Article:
Referrals to a Warrnambool sexual assault centre increased about a quarter in the past year as part of an upwards trend that also saw numbers double in the past six years.
Two rape allegations at the centre of Australian politics in the past three weeks have also contributed to more referrals to the South Western Centre Against Sexual Assault (CASA).
CASA manager Mary Clapham said it was common for referrals to increase after Royal Commissions, media reports and public inquiries.
"It often follows a few months after an event," she said.
"We do have instances where people are contacting and directly talking about the impact of the Canberra situation at the moment. It certainly is occurring."
Ms Clapham said media reports could help people understand sexual assault is "a much more common experience" than might be thought and could encourage people to seek support through police, counselling services, and those they trust.
One in five women have experienced sexual violence since the age of 15, Australian Bureau of Statistics data shows.
"There are a lot of pressures to remain silent and not tell, when reported in the media it can challenge that notion that people have a choice whether to tell or not," Ms Clapham said.
She said the number of referrals did not necessarily mean more sexual assaults were occurring in the community.
But she says conversations in the community need to be sensitive to how widespread sexual assault is.
"I would encourage people to remind themselves that sexual assault rates are very high and it affects not only the person who has been sexually assaulted but their family and friends," Ms Clapham said.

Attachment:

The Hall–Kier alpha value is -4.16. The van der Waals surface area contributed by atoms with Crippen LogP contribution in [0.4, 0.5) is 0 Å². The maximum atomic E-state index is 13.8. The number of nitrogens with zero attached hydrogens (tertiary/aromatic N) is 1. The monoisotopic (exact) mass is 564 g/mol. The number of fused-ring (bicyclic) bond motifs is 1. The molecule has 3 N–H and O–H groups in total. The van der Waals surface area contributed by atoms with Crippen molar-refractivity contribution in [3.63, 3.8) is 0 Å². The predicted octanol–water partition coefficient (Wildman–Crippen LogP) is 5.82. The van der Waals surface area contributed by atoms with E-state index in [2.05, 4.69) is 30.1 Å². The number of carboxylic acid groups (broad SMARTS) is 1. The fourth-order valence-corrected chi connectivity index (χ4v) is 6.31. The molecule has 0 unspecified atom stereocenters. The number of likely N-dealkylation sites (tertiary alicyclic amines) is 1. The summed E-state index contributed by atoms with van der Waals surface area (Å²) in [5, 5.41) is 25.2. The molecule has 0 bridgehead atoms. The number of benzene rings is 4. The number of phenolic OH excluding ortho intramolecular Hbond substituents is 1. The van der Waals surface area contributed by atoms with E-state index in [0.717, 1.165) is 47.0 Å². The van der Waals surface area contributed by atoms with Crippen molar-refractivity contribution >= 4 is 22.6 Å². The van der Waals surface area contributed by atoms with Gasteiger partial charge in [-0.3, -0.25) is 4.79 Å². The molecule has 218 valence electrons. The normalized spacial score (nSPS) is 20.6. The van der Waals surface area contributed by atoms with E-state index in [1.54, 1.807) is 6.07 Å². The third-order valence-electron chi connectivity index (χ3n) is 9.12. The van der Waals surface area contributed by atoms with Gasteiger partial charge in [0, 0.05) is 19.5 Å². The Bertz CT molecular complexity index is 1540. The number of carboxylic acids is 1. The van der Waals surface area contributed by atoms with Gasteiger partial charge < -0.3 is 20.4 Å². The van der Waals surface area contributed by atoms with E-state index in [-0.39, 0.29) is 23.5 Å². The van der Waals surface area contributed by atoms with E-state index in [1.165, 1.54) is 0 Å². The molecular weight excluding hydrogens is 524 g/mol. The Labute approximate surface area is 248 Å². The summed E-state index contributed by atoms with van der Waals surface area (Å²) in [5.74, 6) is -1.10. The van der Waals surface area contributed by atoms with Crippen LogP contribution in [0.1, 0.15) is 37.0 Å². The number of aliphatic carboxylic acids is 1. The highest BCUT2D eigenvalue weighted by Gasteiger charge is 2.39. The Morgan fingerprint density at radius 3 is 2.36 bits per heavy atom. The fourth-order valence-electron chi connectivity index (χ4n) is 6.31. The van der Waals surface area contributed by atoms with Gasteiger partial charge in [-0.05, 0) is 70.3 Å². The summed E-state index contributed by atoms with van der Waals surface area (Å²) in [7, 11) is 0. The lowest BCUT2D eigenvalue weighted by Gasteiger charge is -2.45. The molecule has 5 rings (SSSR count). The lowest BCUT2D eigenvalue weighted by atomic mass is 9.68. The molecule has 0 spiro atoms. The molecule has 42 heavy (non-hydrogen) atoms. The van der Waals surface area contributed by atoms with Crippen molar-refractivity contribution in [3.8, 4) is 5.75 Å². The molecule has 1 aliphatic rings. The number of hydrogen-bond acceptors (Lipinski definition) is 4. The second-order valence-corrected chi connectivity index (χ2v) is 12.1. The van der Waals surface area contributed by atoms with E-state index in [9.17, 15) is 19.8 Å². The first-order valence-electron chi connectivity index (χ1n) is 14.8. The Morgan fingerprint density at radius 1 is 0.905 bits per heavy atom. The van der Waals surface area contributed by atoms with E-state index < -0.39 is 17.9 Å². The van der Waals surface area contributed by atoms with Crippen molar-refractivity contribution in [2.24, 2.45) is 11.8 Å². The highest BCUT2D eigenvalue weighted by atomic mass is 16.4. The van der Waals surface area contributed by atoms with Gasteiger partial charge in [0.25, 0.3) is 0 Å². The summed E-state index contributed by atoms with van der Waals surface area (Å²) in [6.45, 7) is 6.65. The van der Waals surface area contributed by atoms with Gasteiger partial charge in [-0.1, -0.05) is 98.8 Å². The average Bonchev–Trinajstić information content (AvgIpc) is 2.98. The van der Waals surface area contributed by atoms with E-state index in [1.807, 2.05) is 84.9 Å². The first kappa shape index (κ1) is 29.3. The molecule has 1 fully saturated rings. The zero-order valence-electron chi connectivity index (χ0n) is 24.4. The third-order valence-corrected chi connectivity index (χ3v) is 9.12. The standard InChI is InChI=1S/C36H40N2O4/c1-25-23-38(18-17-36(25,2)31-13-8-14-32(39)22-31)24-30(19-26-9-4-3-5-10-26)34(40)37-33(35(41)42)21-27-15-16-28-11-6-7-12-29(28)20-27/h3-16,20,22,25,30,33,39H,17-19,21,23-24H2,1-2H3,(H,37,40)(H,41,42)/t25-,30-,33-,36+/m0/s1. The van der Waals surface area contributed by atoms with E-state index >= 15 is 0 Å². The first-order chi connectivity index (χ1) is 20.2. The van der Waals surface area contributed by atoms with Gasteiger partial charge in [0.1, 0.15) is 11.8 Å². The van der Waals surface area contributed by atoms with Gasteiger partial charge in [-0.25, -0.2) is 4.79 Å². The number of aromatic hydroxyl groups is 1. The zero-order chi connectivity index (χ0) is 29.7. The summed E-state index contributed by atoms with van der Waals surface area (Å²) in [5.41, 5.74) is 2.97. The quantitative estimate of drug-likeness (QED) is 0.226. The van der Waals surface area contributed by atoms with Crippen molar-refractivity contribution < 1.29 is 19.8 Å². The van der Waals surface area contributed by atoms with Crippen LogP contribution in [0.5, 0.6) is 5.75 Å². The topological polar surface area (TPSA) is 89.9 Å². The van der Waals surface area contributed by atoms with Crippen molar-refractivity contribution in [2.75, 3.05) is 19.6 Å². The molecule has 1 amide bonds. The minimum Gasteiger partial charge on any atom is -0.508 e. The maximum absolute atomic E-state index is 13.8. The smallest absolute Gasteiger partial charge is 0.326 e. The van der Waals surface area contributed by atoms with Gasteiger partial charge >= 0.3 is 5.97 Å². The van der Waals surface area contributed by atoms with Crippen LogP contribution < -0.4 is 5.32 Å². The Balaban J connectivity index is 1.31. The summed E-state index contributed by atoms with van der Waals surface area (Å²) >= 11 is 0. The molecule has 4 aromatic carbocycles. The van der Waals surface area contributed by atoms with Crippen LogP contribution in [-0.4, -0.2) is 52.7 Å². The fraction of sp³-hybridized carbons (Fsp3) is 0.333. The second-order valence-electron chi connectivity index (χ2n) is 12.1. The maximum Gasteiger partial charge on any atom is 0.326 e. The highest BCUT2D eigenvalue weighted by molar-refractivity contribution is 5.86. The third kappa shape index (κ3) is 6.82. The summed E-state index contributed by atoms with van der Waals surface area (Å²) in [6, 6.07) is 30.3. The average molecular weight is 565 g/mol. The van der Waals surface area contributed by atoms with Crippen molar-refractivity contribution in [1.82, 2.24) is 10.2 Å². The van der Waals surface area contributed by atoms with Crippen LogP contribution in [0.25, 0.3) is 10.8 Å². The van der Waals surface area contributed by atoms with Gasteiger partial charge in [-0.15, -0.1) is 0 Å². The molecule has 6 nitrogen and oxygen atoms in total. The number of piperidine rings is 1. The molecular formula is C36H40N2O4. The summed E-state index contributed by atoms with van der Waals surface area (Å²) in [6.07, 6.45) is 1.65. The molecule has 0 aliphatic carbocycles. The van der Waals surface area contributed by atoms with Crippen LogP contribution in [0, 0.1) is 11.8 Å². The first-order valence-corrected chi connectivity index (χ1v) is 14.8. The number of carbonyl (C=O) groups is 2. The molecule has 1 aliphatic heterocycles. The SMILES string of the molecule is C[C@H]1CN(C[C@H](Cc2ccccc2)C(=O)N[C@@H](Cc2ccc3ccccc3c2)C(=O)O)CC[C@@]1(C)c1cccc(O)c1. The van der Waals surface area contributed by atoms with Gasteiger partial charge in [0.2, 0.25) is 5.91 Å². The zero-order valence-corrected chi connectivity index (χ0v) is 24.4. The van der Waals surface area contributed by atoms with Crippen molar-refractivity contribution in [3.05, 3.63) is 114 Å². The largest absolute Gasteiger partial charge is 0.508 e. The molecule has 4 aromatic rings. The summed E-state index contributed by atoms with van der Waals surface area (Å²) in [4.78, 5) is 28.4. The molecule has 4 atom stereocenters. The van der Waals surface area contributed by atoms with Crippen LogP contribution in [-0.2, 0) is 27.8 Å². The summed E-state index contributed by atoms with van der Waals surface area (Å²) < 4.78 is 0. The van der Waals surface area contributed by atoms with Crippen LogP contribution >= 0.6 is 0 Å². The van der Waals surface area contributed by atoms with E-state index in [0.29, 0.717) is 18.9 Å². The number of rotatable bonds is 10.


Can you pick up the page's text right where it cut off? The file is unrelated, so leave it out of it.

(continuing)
"It would be useful to remain sensitive to the person they are speaking with and gauge that person's response."
She said a victim-survivor needed to feel the time was right for them to come forward, often helped by trusting someone else would believe them and they could talk about their experience in a safe environment.
"Having support from others is a key component," Ms Clapham said.
Some Warrnambool students have pushed for a review of sex education in schools amid conversations about sexual consent has spread widely across the country.
Ms Clapham said while the impact of sexual assault had not changed, the community's understanding of it had.
"I do believe the general community's understanding of the continuum that sexual assault occurs on has changed.
"We know from statistics that for people who are sexually assaulted it is more likely to occur within a familiar environment for them such as within their homes by someone they know. The sexual assault can also still occur by someone unknown.
"There still remains a lot of societal conversation that is very focused on the victim. I would encourage people to wonder in their minds 'in the conversation I am having, is there some focus on the criminality of what's occurring and not just the victim?'"
- People needing help can contact the South Western Centre Against Sexual Assault on 5564 4144 during business hours and the Sexual Assault Crisis Line on 1800 806 292.
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